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The extreme cases at both poles are impossible, for

relatively boring reasons. At one end, neither the Wizard

of Oz nor John Searle could do the necessary handwork

fast enough to sustain HAL’s quick-witted round of

activities. At the other end, hand-coding enough world

knowledge into a disembodied agent to create HAL’s

dazzlingly humanoid competence and getting it to the

point where it could benefit froman electronic childhood

is a programming task to be measured in hundreds of

efficiently organized person-centuries. In other words,

the daunting difficulties observable at both ends of

this spectrum highlight the fact that there is a colossal

design job to be done; the only practical way of doing

it is one version or another of Mother Nature’s way—

years of embodied learning. The trade-offs between

various combinations of flesh-and-blood and silicon-

and-metal bodies are anybody’s guess. I’m putting my

bet on Cog as the most likely developmental platform

for a future HAL.

Notice that requiring HAL to have a humanoid body and

live concretely in thehumanworld for a time is a practical

but not a metaphysical requirement. Once all the R

& D is accomplished in the prototype, by the odyssey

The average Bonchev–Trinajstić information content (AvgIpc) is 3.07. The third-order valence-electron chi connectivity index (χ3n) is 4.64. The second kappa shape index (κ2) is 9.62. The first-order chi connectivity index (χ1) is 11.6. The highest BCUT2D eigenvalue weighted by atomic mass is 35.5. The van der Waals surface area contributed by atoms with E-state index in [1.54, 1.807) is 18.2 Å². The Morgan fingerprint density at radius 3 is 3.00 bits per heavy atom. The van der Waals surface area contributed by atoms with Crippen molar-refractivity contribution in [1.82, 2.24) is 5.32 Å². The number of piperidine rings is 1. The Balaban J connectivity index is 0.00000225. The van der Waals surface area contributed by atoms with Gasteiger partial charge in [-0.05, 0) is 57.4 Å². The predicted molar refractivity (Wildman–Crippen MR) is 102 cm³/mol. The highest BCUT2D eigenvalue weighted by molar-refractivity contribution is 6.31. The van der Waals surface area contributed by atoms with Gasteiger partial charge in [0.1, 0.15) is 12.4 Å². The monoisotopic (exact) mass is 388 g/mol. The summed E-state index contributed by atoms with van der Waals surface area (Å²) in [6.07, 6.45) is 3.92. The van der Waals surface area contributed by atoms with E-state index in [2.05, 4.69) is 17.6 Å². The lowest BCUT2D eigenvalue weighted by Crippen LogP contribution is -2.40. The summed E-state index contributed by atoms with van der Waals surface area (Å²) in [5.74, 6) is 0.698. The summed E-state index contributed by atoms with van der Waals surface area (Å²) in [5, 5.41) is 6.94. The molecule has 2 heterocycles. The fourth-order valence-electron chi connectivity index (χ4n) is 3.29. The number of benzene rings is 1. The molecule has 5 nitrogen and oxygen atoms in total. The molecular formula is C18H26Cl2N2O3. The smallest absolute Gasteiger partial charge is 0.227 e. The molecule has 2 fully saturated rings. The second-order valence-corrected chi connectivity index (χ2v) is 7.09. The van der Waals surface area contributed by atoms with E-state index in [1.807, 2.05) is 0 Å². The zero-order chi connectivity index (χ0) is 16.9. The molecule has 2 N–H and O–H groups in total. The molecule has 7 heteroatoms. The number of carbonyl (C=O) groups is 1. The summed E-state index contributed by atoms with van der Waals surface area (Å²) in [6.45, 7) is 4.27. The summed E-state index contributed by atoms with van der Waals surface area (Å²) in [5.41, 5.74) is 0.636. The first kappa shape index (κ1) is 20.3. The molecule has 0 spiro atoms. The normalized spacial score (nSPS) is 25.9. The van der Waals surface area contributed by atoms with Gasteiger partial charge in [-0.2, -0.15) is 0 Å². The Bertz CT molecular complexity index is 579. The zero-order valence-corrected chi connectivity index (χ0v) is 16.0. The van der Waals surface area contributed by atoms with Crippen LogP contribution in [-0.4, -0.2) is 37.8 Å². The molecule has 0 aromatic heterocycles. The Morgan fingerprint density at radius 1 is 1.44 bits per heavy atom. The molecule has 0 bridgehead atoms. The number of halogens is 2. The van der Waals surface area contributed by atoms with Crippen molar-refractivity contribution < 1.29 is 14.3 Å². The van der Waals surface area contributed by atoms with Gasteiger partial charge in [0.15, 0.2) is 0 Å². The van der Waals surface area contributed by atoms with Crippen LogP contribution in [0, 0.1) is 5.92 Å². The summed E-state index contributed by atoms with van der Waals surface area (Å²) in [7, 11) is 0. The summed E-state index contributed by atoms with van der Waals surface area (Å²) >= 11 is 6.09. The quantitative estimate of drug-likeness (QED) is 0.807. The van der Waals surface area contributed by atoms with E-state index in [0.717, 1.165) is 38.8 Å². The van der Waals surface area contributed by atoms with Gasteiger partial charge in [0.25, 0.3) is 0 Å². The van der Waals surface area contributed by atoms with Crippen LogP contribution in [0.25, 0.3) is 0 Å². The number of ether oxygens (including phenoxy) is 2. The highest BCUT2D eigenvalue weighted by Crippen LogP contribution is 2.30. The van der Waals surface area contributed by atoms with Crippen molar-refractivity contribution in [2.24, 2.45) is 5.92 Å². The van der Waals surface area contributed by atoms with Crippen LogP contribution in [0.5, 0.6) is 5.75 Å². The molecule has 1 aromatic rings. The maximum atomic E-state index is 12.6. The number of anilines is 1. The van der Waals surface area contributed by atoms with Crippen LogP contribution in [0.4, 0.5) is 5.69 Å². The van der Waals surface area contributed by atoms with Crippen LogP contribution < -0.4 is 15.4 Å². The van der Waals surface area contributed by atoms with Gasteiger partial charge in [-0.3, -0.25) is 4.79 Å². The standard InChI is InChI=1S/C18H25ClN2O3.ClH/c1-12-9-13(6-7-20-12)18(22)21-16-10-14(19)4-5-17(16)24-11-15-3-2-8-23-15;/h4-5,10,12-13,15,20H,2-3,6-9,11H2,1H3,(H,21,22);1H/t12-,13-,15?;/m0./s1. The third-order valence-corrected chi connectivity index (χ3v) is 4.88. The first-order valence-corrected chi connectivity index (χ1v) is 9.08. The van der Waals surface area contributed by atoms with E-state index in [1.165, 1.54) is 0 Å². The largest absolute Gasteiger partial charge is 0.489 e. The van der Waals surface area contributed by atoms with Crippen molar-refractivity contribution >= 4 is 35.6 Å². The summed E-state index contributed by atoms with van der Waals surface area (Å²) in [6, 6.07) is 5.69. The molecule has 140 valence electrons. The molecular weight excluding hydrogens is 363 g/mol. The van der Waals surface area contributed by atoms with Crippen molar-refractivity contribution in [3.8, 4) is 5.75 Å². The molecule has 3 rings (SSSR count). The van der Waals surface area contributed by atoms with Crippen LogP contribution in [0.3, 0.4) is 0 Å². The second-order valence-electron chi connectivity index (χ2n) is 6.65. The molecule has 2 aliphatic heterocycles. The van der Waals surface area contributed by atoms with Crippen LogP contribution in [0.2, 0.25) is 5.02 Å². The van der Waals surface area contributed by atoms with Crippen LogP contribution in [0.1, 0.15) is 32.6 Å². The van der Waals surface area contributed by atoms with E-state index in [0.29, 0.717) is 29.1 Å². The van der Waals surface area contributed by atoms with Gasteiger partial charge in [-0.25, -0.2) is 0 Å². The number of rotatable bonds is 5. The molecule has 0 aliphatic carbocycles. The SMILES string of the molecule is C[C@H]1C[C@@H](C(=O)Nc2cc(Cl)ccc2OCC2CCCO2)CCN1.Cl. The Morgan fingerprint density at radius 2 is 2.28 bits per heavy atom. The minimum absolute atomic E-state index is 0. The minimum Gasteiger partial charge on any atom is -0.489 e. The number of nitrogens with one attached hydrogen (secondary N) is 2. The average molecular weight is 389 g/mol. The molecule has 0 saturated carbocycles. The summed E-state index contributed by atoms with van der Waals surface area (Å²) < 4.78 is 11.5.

of a single embodied agent, the standard duplicating

techniques of the computer industry could clone HALs

by the thousands as readily as they do compact discs.

The finished product could thus be captured in some

number of terabytes of information. So, in principle,

the information that fixes the design of all those chips

and hard-wired connections and configures all the RAM

and ROM could be created by hand. There is no finite

bit-string, however long, that is officially off-limits to

human authorship. Theoretically, then, Blade-Runner-

like entities could be created with ersatz biographies;

they would have exactly the capabilities, dispositions,

strengths, and weaknesses of a real, not virtual, person.

So whatever moral standing the latter deserved should

belong to the former as well.

The main point of giving HAL a humanoid past is to give

himtheworld knowledge required to be amoral agent—a

necessary modicum of understanding or empathy

about the human condition. A modicum will do nicely;

we don’t want to hold out for too much commonality

of experience. After all, among the people we know,

many have moral responsibility in spite of their obtuse

inability to imagine themselves into the predicaments

of others. We certainly don’t exculpate male chauvinist

pigs who can’t see women as people!



we exculpate people? We should look carefully

at the answers to this question, because HAL shows

signs of fitting into one or another of the exculpatory

categories, even though he is a conscious agent. First,

we exculpate people who are insane. Might HAL have

gone insane? The question of his capacity for emotion—

and hence his vulnerability to emotional disorder—is

tantalizingly raised by Dave’s answer to Mr. Amer.

Dove: Well, he acts like he has genuine emotions. Of

course, he’s programmed that way, to make it easier for

us to talk to him. But as to whether he has real feelings

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